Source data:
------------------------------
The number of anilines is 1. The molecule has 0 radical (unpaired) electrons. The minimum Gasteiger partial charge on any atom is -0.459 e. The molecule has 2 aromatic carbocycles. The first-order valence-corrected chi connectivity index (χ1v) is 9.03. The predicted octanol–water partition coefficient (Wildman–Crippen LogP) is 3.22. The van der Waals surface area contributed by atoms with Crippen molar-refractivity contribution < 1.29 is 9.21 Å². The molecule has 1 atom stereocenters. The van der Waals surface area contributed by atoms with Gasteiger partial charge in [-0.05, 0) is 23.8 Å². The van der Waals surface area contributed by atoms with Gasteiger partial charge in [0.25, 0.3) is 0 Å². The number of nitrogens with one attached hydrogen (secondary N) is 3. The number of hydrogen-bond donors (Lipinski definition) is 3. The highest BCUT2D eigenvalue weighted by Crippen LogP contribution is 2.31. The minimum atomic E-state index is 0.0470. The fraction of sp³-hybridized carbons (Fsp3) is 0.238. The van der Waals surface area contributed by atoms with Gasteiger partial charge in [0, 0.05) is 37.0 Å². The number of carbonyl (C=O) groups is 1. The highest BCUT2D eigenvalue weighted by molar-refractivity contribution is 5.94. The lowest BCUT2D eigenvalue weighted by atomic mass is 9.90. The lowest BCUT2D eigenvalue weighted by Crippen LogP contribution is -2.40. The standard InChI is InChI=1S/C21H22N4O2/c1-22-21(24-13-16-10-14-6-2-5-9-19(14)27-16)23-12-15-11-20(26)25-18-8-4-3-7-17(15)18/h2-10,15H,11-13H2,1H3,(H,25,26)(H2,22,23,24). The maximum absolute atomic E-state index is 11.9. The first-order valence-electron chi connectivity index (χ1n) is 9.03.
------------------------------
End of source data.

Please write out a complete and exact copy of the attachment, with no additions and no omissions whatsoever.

The number of anilines is 1. The molecule has 0 radical (unpaired) electrons. The minimum Gasteiger partial charge on any atom is -0.459 e. The molecule has 2 aromatic carbocycles. The first-order valence-corrected chi connectivity index (χ1v) is 9.03. The predicted octanol–water partition coefficient (Wildman–Crippen LogP) is 3.22. The van der Waals surface area contributed by atoms with Crippen molar-refractivity contribution < 1.29 is 9.21 Å². The molecule has 1 atom stereocenters. The van der Waals surface area contributed by atoms with Gasteiger partial charge in [-0.05, 0) is 23.8 Å². The van der Waals surface area contributed by atoms with Gasteiger partial charge in [0.25, 0.3) is 0 Å². The number of nitrogens with one attached hydrogen (secondary N) is 3. The number of hydrogen-bond donors (Lipinski definition) is 3. The highest BCUT2D eigenvalue weighted by Crippen LogP contribution is 2.31. The minimum atomic E-state index is 0.0470. The fraction of sp³-hybridized carbons (Fsp3) is 0.238. The van der Waals surface area contributed by atoms with Gasteiger partial charge in [0, 0.05) is 37.0 Å². The number of carbonyl (C=O) groups is 1. The highest BCUT2D eigenvalue weighted by molar-refractivity contribution is 5.94. The lowest BCUT2D eigenvalue weighted by atomic mass is 9.90. The lowest BCUT2D eigenvalue weighted by Crippen LogP contribution is -2.40. The standard InChI is InChI=1S/C21H22N4O2/c1-22-21(24-13-16-10-14-6-2-5-9-19(14)27-16)23-12-15-11-20(26)25-18-8-4-3-7-17(15)18/h2-10,15H,11-13H2,1H3,(H,25,26)(H2,22,23,24). The maximum absolute atomic E-state index is 11.9. The first-order valence-electron chi connectivity index (χ1n) is 9.03.